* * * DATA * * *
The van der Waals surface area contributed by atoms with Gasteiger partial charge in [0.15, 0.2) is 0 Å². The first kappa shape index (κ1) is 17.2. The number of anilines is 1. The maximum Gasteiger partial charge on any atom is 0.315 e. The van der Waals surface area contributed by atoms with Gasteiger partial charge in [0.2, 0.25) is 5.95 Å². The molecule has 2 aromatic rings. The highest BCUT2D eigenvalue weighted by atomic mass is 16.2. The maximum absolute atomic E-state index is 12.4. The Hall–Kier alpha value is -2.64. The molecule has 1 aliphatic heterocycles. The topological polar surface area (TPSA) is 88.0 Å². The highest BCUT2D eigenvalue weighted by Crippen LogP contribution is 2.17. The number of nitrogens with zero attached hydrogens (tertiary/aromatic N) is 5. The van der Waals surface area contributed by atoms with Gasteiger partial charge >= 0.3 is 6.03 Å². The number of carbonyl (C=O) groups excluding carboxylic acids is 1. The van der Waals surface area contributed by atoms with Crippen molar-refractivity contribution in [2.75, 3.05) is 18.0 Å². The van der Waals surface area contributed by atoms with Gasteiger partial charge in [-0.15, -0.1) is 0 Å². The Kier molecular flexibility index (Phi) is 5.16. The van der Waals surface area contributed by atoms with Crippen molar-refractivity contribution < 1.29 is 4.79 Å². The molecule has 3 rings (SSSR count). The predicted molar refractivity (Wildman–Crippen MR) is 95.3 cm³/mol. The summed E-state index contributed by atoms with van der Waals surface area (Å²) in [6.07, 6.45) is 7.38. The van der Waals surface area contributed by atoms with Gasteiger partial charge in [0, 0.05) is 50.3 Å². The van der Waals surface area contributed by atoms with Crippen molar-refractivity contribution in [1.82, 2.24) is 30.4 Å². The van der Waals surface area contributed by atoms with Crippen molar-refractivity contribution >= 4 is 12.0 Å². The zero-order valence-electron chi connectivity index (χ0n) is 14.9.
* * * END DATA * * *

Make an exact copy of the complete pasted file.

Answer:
The van der Waals surface area contributed by atoms with Gasteiger partial charge in [0.15, 0.2) is 0 Å². The first kappa shape index (κ1) is 17.2. The number of anilines is 1. The maximum Gasteiger partial charge on any atom is 0.315 e. The van der Waals surface area contributed by atoms with Gasteiger partial charge in [0.2, 0.25) is 5.95 Å². The molecule has 2 aromatic rings. The highest BCUT2D eigenvalue weighted by atomic mass is 16.2. The maximum absolute atomic E-state index is 12.4. The Hall–Kier alpha value is -2.64. The molecule has 1 aliphatic heterocycles. The topological polar surface area (TPSA) is 88.0 Å². The highest BCUT2D eigenvalue weighted by Crippen LogP contribution is 2.17. The number of nitrogens with zero attached hydrogens (tertiary/aromatic N) is 5. The van der Waals surface area contributed by atoms with Gasteiger partial charge >= 0.3 is 6.03 Å². The number of carbonyl (C=O) groups excluding carboxylic acids is 1. The van der Waals surface area contributed by atoms with Crippen molar-refractivity contribution in [2.75, 3.05) is 18.0 Å². The van der Waals surface area contributed by atoms with Gasteiger partial charge in [-0.15, -0.1) is 0 Å². The Kier molecular flexibility index (Phi) is 5.16. The van der Waals surface area contributed by atoms with Crippen molar-refractivity contribution < 1.29 is 4.79 Å². The molecule has 3 rings (SSSR count). The predicted molar refractivity (Wildman–Crippen MR) is 95.3 cm³/mol. The summed E-state index contributed by atoms with van der Waals surface area (Å²) in [6.07, 6.45) is 7.38. The van der Waals surface area contributed by atoms with Gasteiger partial charge in [0, 0.05) is 50.3 Å². The van der Waals surface area contributed by atoms with Crippen molar-refractivity contribution in [1.82, 2.24) is 30.4 Å². The van der Waals surface area contributed by atoms with Crippen molar-refractivity contribution >= 4 is 12.0 Å². The zero-order valence-electron chi connectivity index (χ0n) is 14.9.